Likud-Beiteinu negotiators achieved a breakthrough this week in discussions with the religious-right party Habayit Hayehudi — and were due to re-enter talks with the centre-right Yesh Atid on Thursday.
Despite this progress, Prime Minister Benjamin Netanyahu will need extra time to form a new government. Mr Netanyahu has used up the initial three weeks he received from President Shimon Peres to form a coalition following the elections and will have to go back to the president over the weekend to receive a two-week extension.
So far, Likud has signed an agreement only with Hatnuah. This deal gives the potential coalition only 37 MKs, far short of the required majority of 61.
The ruling party has been frustrated by the alliance between its two largest potential partners, Yesh Atid and Habayit Hayehudi, whose leaders, Yair Lapid and Naftali Bennett, have been co-ordinating their negotiations with an view to forcing Mr Netanyahu to agree to a new national service law. Mr Bennett has been under intense pressure from rabbis and settler leaders to reach an agreement which will allow the formation of a “national” government.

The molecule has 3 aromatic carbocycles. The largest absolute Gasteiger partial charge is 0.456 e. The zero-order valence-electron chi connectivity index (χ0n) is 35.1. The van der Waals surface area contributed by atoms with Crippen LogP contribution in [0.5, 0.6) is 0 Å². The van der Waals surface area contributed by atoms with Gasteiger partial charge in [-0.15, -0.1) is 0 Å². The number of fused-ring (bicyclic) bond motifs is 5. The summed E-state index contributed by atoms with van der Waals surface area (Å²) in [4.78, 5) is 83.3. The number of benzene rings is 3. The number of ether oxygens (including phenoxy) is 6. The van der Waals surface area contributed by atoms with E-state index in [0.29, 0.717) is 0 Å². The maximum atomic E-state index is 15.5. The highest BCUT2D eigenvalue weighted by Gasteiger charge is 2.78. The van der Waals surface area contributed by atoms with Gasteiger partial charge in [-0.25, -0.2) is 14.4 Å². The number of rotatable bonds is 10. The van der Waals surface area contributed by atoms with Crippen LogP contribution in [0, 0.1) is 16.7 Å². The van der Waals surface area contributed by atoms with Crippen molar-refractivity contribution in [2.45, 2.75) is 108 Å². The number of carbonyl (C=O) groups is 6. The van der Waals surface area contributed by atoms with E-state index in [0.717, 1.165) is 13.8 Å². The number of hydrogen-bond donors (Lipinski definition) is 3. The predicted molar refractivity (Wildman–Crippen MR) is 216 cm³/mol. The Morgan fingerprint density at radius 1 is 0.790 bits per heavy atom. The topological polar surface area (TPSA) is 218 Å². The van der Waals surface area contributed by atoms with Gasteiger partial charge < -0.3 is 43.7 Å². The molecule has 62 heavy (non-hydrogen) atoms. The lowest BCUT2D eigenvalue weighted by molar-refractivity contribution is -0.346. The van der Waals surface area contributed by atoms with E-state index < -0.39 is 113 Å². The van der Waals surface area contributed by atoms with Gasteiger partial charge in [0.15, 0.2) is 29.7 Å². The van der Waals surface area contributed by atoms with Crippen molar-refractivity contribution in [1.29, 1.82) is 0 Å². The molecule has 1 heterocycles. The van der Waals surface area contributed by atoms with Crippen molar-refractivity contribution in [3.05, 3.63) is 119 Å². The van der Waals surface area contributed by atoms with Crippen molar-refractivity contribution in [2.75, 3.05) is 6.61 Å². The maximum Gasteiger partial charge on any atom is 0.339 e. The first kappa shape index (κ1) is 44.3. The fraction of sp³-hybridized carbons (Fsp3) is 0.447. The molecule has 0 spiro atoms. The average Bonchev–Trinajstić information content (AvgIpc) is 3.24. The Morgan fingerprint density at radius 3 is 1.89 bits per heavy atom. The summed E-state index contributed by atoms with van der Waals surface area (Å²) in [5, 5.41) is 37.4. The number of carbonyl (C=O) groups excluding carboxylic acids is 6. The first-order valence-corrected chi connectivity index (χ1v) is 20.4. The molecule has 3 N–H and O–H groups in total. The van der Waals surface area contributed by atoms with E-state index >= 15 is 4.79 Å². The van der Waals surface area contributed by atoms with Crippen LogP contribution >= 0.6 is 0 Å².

The pressure appeared to pay off this week when news emerged that headway had been made towards a Likud-Habayit Hayehudi deal, which would include a national service law that is less stringent than the one being demanded by Yesh Atid. But it emerged on Wednesday night that Mr Netanyahu was hopeful of also bringing Yesh Atid into the coalition with Habayit Hayehudi. This would effectively scupper the possibility of Shas joining the government.
Habayit Hayehudi members have said that the party is still waiting for clarifications on Mr Netanyahu’s deal last week with Hatnuah, especially over the responsibilities given to its leader, Tzipi Livni, who was made chief negotiator with the Palestinians.